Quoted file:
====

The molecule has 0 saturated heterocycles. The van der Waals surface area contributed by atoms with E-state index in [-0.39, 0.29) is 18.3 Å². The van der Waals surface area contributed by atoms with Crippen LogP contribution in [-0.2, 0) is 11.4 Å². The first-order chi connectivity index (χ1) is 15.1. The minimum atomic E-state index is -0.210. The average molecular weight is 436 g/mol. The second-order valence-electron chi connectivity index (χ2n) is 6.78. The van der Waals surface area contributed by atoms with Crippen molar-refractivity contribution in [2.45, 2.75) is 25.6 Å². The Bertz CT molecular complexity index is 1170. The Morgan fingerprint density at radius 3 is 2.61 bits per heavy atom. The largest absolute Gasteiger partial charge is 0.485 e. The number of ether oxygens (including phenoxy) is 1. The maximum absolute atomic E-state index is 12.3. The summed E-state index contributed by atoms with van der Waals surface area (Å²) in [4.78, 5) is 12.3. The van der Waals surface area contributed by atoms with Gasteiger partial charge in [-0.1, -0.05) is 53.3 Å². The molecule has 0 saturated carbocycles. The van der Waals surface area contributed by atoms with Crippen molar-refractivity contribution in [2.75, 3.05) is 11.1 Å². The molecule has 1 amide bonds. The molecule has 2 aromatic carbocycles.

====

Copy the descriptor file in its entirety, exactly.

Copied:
The molecule has 0 saturated heterocycles. The van der Waals surface area contributed by atoms with E-state index in [-0.39, 0.29) is 18.3 Å². The van der Waals surface area contributed by atoms with Crippen LogP contribution in [-0.2, 0) is 11.4 Å². The first-order chi connectivity index (χ1) is 15.1. The minimum atomic E-state index is -0.210. The average molecular weight is 436 g/mol. The second-order valence-electron chi connectivity index (χ2n) is 6.78. The van der Waals surface area contributed by atoms with Crippen molar-refractivity contribution in [2.45, 2.75) is 25.6 Å². The Bertz CT molecular complexity index is 1170. The Morgan fingerprint density at radius 3 is 2.61 bits per heavy atom. The largest absolute Gasteiger partial charge is 0.485 e. The number of ether oxygens (including phenoxy) is 1. The maximum absolute atomic E-state index is 12.3. The summed E-state index contributed by atoms with van der Waals surface area (Å²) in [4.78, 5) is 12.3. The van der Waals surface area contributed by atoms with Gasteiger partial charge in [-0.1, -0.05) is 53.3 Å². The molecule has 0 saturated carbocycles. The van der Waals surface area contributed by atoms with Crippen molar-refractivity contribution in [2.75, 3.05) is 11.1 Å². The molecule has 1 amide bonds. The molecule has 2 aromatic carbocycles.